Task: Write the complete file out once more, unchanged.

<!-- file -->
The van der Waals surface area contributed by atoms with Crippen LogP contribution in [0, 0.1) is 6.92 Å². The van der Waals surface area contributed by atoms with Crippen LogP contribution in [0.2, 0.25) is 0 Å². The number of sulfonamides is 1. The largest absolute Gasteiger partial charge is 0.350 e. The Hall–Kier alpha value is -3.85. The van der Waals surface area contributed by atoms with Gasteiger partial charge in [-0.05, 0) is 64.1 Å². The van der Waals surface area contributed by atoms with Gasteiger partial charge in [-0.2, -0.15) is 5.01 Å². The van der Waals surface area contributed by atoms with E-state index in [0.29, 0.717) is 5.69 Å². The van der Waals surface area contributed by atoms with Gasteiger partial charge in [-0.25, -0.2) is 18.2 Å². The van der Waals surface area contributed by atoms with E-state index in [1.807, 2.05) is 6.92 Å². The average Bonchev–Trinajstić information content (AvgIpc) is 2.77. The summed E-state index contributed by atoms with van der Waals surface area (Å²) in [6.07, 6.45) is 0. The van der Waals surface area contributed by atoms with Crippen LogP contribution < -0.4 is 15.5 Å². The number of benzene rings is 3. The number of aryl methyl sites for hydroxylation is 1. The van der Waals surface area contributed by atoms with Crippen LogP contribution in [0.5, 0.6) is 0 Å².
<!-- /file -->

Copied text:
The van der Waals surface area contributed by atoms with Crippen LogP contribution in [0, 0.1) is 6.92 Å². The van der Waals surface area contributed by atoms with Crippen LogP contribution in [0.2, 0.25) is 0 Å². The number of sulfonamides is 1. The largest absolute Gasteiger partial charge is 0.350 e. The Hall–Kier alpha value is -3.85. The van der Waals surface area contributed by atoms with Gasteiger partial charge in [-0.05, 0) is 64.1 Å². The van der Waals surface area contributed by atoms with Gasteiger partial charge in [-0.2, -0.15) is 5.01 Å². The van der Waals surface area contributed by atoms with E-state index in [0.29, 0.717) is 5.69 Å². The van der Waals surface area contributed by atoms with Gasteiger partial charge in [-0.25, -0.2) is 18.2 Å². The van der Waals surface area contributed by atoms with E-state index in [1.807, 2.05) is 6.92 Å². The average Bonchev–Trinajstić information content (AvgIpc) is 2.77. The summed E-state index contributed by atoms with van der Waals surface area (Å²) in [6.07, 6.45) is 0. The van der Waals surface area contributed by atoms with Crippen LogP contribution < -0.4 is 15.5 Å². The number of benzene rings is 3. The number of aryl methyl sites for hydroxylation is 1. The van der Waals surface area contributed by atoms with Crippen LogP contribution in [0.5, 0.6) is 0 Å².